Wednesday, January 30, 2013

Lily is on the mend

Lily seems to be doing fine now. The cow milk/buttermilk mixture seems to be doing the trick. I have to wonder how they came up with such a combination. But glad they are there doing their research for my benefit!

Last week we had four new lambs. One ewe had twins, one ewe and our first ram of the season,and Honey had a single ewe and 531T had a single ewe lamb. So that makes 9 so far. 90% survival rate. Not as good as I would like it. We are always sad to lose an animal.

Bad storm last night. All the animals in the sheep manger. The cows stay out in the weather but I can't stand the idea of the little lambs being exposed to the elements. Today was worse for me though. It seems that it can be 29 degrees and nice and then 40 degrees and windy and you just freeze! Well actually it was 65 yesterday and bad storms came through. Not a good day. And now it is windy! Blows right through you. Glad though it isn't wind chill of 30 below like being reported up north. Would not leave the house!

Thursday, January 24, 2013

Lily is sick

Lily has scours. (diarrhea) This kills 46% of the little lambs lost. From what I have learned, it happens in bottle raised animals quite often. Even those raised by experts. I tried to find out on the internet how to combat this problem. Many ideas. So I emailed the experts at my local agri-school. They told me that they get scours in their orphaned animals quite often and how to handle it. So Lily is off the lamb milk replacement and is on a formula of whole cows milk with buttermilk and evaporated milk mixed in it. I think the buttermilk has the good bacteria that will balance her system. They said in a couple of days she should be doing better. Now she is very strong and active. She runs with her sisters and plays "king of the mountain". So I am not too worried. I think I have caught this in time.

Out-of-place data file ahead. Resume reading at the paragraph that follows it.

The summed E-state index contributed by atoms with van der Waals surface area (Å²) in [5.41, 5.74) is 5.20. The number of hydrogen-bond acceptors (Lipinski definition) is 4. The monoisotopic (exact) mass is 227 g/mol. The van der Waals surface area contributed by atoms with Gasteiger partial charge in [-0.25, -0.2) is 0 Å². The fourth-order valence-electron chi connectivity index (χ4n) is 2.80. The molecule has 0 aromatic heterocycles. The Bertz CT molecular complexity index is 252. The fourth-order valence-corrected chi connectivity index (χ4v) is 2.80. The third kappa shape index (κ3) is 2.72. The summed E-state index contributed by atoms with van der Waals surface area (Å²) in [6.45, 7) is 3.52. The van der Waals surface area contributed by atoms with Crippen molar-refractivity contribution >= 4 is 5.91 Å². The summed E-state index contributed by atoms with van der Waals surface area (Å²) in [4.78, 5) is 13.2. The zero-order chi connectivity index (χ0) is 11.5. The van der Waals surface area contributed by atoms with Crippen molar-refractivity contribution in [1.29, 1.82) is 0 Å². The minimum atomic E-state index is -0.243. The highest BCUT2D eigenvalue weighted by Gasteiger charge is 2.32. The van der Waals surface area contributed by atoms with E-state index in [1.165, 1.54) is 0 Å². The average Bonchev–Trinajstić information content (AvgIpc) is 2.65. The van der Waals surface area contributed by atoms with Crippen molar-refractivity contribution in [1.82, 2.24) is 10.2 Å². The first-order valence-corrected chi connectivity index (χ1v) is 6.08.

I am not a full time farmer. I have a day job. Sort of. I am an Architect and have my own firm. Well, my two partners and I. My time is very flexible. But having to be home every 4-6 hours is even rough on me sometimes. It will get easier as Lily gets older and then she will be wiened at 8 weeks. About the time I get my new great pyrenese puppies! They will be wiened too but will still need to be watched with the lambs and sheep and chickens for a bit. Animals are very time consuming but I do enjoy them all.

Monday, January 21, 2013

Lily and her family

In researching how to handle a triplet which has been rejected by its mother, I was told to keep the lamb with its "ewe herd" so that she could learn to be a sheep. She must learn when to eat, where and what to eat, when to rest and when to come in to the barn for the night. Lily's mom has not totally abandoned her. When she cries her mother comes to get her and keeps her with her sisters.
Lily doesn't try to nurse from her mother any more.
 I feed her and then she goes on her way.
But they are a great family group.

Kids at the farm

My family came to spend the weekend with me and see the new lambs. And of course they were excited to be able to feed Lily.

My nieces feeding Lily

My nephew just loved the lamb and as you can see Lily loved him right back.

After Lily was through eating she went to join her "ewe herd."

Monday, January 14, 2013


Norbert reminds me of the story "Ferdinand the Bull". We have been able to pet Norbert since he was born. "Big Momma", Norberts mother, lost him in the woods. John had to carry him out at two days old and Norbert peed on him. Our introduction to Norbert!